• Alix Vadot

Long Road to Recovery


Much like refugees in Europe today, Nepalese survivors of the April 2015 earthquake will be struggling to make it through the winter this year. While promises to help surged immediately after what was one of the biggest natural disasters of our time, aid inevitably faltered after a few months. Shelters may have been built, but none that can be considered close to adequate for the harsh Himalayan winter that is sure to come. According to the Encyclopaedia Britannica, lowest temperatures in the warmest parts of the Himalayas range from -8˚C to -22˚C, but have been reported to drop to as low as -29˚C in the neighborhood of Mount Everest. These extreme temperatures will make it a priority for families to seek warmth, while they are still awaiting food, medicine and other forms of earthquake relief. The large amounts of snow in the region will also make access to some remote areas extremely difficult. Thus, while these areas have been more severely affected than most by the earthquake of April 25, 2015, they will now face a reduced supply of aid, food and water resources from rescue and humanitarian agencies.

Much less addressed, but perhaps more important, the protests that have recently taken place on the border between Nepal and neighboring India have led to a blockade that has more or less restricted access of all aid materials to the country.

A Nepalese ethnic group with close linguistic and cultural links to India, the Madhesis, protested in hopes of gaining more adequate political and economic representation. The Washington Post claims that these disruptions may have some severe psychological consequences on the children living within these borders, particularly in terms of their education. Above all, however, the blockade that ensued from these protests means that: “Aid groups hoping to transport aid including blankets, jackets and sweaters to these villages have been left with deliveries stuck at the border and their own vehicles without fuel” (CBC, 2015). Furthermore, aspects of daily life in all of Nepal are also compromised as schools shut down, hospitals face delays in procedures due to the lack of medical supplies, and lines to obtain fuel increase as this natural resource, perhaps the most affected by the blockade, becomes less accessible (Washington Post, 2015). Most importantly, however, this lack of resources means that the already insufficient amounts of aid going to earthquake survivors is now suffering an extreme blow, and the situation has been declared a grave one.

At the end of the month of November of this past year, UNICEF issued a statement saying that the children of Nepal were facing grave danger, emphasizing that “more than 3 million children under the age of 5 in Nepal are at risk of death or disease”(UNICEF, 2015). Anthony Lake, Executive Director of UNICEF, furthers this statement in saying that the lack of medications and vaccines means hypothermia and malnutrition will be leading causes of high child mortality this winter.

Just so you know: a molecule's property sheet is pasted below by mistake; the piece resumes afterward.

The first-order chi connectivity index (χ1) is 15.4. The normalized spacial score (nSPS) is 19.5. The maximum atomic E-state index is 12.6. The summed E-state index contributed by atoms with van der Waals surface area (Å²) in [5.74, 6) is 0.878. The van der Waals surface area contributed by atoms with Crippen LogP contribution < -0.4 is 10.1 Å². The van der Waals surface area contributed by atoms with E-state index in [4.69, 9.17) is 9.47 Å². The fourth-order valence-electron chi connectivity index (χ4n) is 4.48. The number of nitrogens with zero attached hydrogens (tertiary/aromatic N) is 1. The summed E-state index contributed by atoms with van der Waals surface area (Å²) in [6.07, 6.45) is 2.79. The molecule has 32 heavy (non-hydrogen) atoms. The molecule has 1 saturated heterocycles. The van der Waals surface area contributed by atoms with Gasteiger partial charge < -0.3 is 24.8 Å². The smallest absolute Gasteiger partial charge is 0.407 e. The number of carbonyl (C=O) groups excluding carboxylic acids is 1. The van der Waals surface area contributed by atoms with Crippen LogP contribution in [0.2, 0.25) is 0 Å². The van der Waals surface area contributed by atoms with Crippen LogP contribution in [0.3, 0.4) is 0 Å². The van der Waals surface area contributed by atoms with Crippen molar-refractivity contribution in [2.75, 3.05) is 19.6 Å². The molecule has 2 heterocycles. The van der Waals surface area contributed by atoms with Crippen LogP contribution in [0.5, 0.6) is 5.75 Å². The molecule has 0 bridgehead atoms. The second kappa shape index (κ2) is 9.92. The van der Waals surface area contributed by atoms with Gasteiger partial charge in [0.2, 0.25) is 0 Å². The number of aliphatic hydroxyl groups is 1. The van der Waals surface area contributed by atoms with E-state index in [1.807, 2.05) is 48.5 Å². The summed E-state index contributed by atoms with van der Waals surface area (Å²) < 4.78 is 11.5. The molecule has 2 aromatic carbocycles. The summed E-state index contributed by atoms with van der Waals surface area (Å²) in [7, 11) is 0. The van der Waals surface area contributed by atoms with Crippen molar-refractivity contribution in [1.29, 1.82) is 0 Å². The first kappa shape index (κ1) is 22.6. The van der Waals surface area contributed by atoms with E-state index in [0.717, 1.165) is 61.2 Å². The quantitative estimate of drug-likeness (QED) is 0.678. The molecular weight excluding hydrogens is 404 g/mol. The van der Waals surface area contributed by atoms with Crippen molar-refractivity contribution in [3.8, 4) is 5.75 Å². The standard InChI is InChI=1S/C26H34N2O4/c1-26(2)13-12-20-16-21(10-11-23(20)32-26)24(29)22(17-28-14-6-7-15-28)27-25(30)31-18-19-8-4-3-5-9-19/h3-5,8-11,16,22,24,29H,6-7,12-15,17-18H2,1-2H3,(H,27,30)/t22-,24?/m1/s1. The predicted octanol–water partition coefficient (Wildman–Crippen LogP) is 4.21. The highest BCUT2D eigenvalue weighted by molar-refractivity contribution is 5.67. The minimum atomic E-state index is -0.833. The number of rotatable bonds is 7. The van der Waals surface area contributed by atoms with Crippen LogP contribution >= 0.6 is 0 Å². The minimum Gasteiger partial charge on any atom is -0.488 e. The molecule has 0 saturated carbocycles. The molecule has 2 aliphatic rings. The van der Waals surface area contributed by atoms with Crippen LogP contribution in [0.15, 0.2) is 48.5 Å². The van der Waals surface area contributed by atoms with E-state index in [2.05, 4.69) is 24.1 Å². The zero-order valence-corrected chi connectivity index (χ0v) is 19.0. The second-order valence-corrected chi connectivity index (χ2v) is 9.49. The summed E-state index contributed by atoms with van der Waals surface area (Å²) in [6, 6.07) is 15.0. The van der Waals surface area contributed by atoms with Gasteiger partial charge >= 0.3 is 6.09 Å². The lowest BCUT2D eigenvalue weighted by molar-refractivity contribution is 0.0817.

This blockade may cause large problems in the attempt to generate recovery in one of the most disadvantaged countries in the world. Some have already pushed both the Nepalese and Indian governments to put an end to it, pointing at obvious negative impacts on the Nepalese economy (TIME, 2015). After the blockade is terminated, however, it will still be largely unknown how many years it will take for the Himalayan region to fully recover from the 2015 earthquake. As mentioned, many regions affected by the earthquake were located in mountainous areas, which are not easily accessed by trucks loading large amounts of aid resources. This type of problem came up again after an earthquake hit Afghanistan on October 26, 2015. Because of the highly remote nature of the areas hit, rescue teams were struggling to measure the exact impact of the quake, and found it even more difficult to carry out their rescue missions effectively (The Guardian, 2015).

As with many other natural disasters, the immediate aftereffect of panic has largely subsided and relief efforts have greatly diminished. Eleven years after Hurricane Katrina in New Orleans (History.com, 2015) and six years after the earthquake that took place in Haiti (TIME, 2015) the impact of natural disaster is still felt to this day. This shows that although time heals all wounds, its duration is largely undetermined. Nepal may find its “road to recovery” extended well into the next few years.

Bibliography

Bishop, Barry C. "Himalayas - Climate | Mountains, Asia." Encyclopedia Britannica Online. Encyclopedia Britannica, n.d. Web.

Boone, Jon. "Afghanistan Earthquake: Rescue Teams Struggling to Reach Survivors." The Guardian. Islamabad, 28 Oct. 2015. Web.

Gowen, Annie. "Nepal Border Protests Have Led to a Dangerous Humanitarian Crisis." Washington Post. The Washington Post, 3 Dec. 2015. Web.

"Hurricane Katrina." History.com. A&E Television Networks, n.d. Web.

Laurent, Olivier. "Haiti Earthquake: Five Year After." Time. Time, 12 Jan. 2015. Web.

Press, The Associated. "Nepal's Slow Earthquake Recovery Raises Possibility of Grim Winter." CBCnews. CBC/Radio Canada, 06 Nov. 2015. Web.

UNICEF. Nepal: Serious Shortage of Essential Supplies Threatens Millions of Children This Winter - UNICEF. UNICEF. UNICEF, 30 Nov. 2015. Web.

Photo taken from Creative Commons, uploaded by Asian Development Bank

#Nepal #Earthquake #DisasterRelief

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